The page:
I've had good experiences with Taurus also. I've owned one of their Colt copies and still have a Millennium Pro .45 that I consider to be a lot of gun for the money. It's not as accurate or as pretty as my Sig, but it literally cost a third the price of the Sig. I keep it around the house for back-up.

    I also once owned a necknut .22 - made by Beretta; one of their "top loaders" with a barrel that releases upward. That gun jammed so often I never trusted it and gave it away to a friend who needed a cheap (free) piece.

    I'm not sure I did him a favor!

  7. #7
    Vulture of The Western World Eric's Avatar
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    Quote Originally Posted by J. ZIMM View Post
    I haven't checked on .380 ammo on this side of the plains, but so far, I have not had any problems with getting ammo for any of my goody's. There are enough of us RED NECKS over here that we, and often do, make up our own loads. So far, powder and caps are NOT in short supply, nor is lead. I like to modify my lead to give it more effect. My 6.35 will allow you to carry one in the cradle, but make sure the safety is on. But it still does bother me at times, that if struck just right, it could possibly allow it to discharge. I only have the one Auto, the rest are revolvers, and a 16 gauge palm gun, that in a pinch, could make one hell of a hole in whom ever at close range. Wouldn't do your hand or thigh much good either. I haven't had the brass to fire that one yet, nor has anybody else. My favorite is a S&W .357, with a nine inch barrel. I've have had this one for over forty five years, Still works just fine, and is very harassing when looking down the barrel. That one says
    "If the round doesn't get you, the concussion will".
    I like the idea of hand-loading a lot. I just have no clue how to do it and don't want to risk problems (or ruin guns) via my learning curve. How did you learn to hand-load? It seems most guys who do this got trained by their fathers. Mine wasn't much of a shooter, so I never got that kind of instruction when I was growing up....

  8. #8
    Senior Member J. ZIMM's Avatar
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    I have a couple of hunting buddies, tho I can't hunt any more, that kind of taught me how to do it, and I'm still learning. Some "Hot Loads" I have found out, are a little TO HOT. I do not do any reloads in any part of the house. I have a small room out in my shop, with fresh air ventilation moving all air outside. First, you need to chose the calibers that are the ones you want to use the most. Of course, finding good brass can be a problem at times. I only use mine twice, for the brass will swell out to much. Some brass will not resize worth a darn. The heat from firing will cause the brass to become to brittle, and will not shrink. There are different types of powder as well. depends on your usage. Reloading equipment, again will also be based on what you want to do. There is some good stuff and some not so good stuff. Check with some of your Buds, and get their opinions on what they use. Some have some good features, some don't. I've known some guys that have made some of their own. I suppose the most important thing is safety. Heat sources will be your most feared enemy. I don't use any kind of incandescent lighting, or any type of open flame. The dust from the powder can be an issue on your reloading bench. Keep things clean. Get some ideas from hunting magazines. Talk to people. I do have a Friend that used to do reloads. He still doesn't know for sure, what set off an explosion in the basement in his home in the middle of the night. But he suspects a pilot flame from his furnace or water heater ignited some dust that had accumulated in the area. He lost his Left Leg above the knee, and was burnt over Seventy percent of his body. He doesn't do reloads anymore. So Safety in what ever you do is the most important number one thing to keep in mind. Practice, Practice and more practice will make you more confidant, but don't get to cocky. It can reach up and bite you.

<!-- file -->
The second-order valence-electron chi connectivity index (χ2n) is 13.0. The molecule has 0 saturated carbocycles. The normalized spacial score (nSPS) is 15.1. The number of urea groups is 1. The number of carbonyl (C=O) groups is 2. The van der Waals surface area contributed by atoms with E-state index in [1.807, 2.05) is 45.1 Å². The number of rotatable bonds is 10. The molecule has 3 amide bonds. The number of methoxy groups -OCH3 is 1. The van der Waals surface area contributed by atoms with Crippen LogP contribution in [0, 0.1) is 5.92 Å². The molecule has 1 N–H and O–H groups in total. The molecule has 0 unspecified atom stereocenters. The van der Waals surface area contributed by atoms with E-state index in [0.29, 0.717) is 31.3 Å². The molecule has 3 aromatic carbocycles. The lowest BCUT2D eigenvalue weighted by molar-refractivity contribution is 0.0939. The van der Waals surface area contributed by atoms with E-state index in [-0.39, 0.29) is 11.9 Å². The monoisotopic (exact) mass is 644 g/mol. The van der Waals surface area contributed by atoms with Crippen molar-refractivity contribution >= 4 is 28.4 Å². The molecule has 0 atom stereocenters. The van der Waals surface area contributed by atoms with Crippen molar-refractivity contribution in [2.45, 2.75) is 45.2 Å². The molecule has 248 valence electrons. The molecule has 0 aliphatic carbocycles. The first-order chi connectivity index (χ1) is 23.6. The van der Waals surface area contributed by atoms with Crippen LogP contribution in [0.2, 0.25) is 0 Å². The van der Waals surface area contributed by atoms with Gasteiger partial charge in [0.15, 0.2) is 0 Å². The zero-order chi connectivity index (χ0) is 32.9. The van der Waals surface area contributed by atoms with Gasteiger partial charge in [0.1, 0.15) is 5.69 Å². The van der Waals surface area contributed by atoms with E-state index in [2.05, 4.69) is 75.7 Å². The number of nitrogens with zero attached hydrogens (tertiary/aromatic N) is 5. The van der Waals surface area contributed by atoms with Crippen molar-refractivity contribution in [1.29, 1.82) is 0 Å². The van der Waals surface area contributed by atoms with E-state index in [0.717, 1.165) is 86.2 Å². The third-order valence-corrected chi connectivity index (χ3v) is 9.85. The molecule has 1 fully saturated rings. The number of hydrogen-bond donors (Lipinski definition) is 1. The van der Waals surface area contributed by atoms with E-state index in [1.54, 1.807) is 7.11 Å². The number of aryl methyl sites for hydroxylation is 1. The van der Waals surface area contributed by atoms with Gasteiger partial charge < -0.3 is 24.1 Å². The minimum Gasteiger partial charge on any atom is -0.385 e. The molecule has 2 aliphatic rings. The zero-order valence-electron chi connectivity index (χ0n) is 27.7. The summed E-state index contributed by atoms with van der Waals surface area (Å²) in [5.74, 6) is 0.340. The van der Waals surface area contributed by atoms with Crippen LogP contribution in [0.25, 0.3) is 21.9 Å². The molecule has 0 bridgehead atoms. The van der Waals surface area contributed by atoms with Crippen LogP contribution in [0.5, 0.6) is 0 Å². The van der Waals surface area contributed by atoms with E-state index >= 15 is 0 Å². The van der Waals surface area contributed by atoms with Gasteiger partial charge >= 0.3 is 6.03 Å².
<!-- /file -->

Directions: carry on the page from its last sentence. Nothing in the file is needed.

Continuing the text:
9. #9
    Vulture of The Western World Eric's Avatar
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    Quote Originally Posted by J. ZIMM View Post
    I have a couple of hunting buddies, tho I can't hunt any more, that kind of taught me how to do it, and I'm still learning. Some "Hot Loads" I have found out, are a little TO HOT. I do not do any reloads in any part of the house. I have a small room out in my shop, with fresh air ventilation moving all air outside. First, you need to chose the calibers that are the ones you want to use the most. Of course, finding good brass can be a problem at times. I only use mine twice, for the brass will swell out to much. Some brass will not resize worth a darn. The heat from firing will cause the brass to become to brittle, and will not shrink. There are different types of powder as well. depends on your usage. Reloading equipment, again will also be based on what you want to do. There is some good stuff and some not so good stuff. Check with some of your Buds, and get their opinions on what they use. Some have some good features, some don't. I've known some guys that have made some of their own. I suppose the most important thing is safety. Heat sources will be your most feared enemy. I don't use any kind of incandescent lighting, or any type of open flame. The dust from the powder can be an issue on your reloading bench. Keep things clean. Get some ideas from hunting magazines. Talk to people. I do have a Friend that used to do reloads. He still doesn't know for sure, what set off an explosion in the basement in his home in the middle of the night. But he suspects a pilot flame from his furnace or water heater ignited some dust that had accumulated in the area. He lost his Left Leg above the knee, and was burnt over Seventy percent of his body. He doesn't do reloads anymore. So Safety in what ever you do is the most important number one thing to keep in mind. Practice, Practice and more practice will make you more confidant, but don't get to cocky. It can reach up and bite you.
    Excellent advice - thanks!

    I guess the main thing I like about being able to reload, beyond saving money, is the survival aspect. I believe there's a better than 50-50 chance this country will either fall apart or descend into civil war or become a police state within my lifetime, possible within the next few years. I'd like to be ready....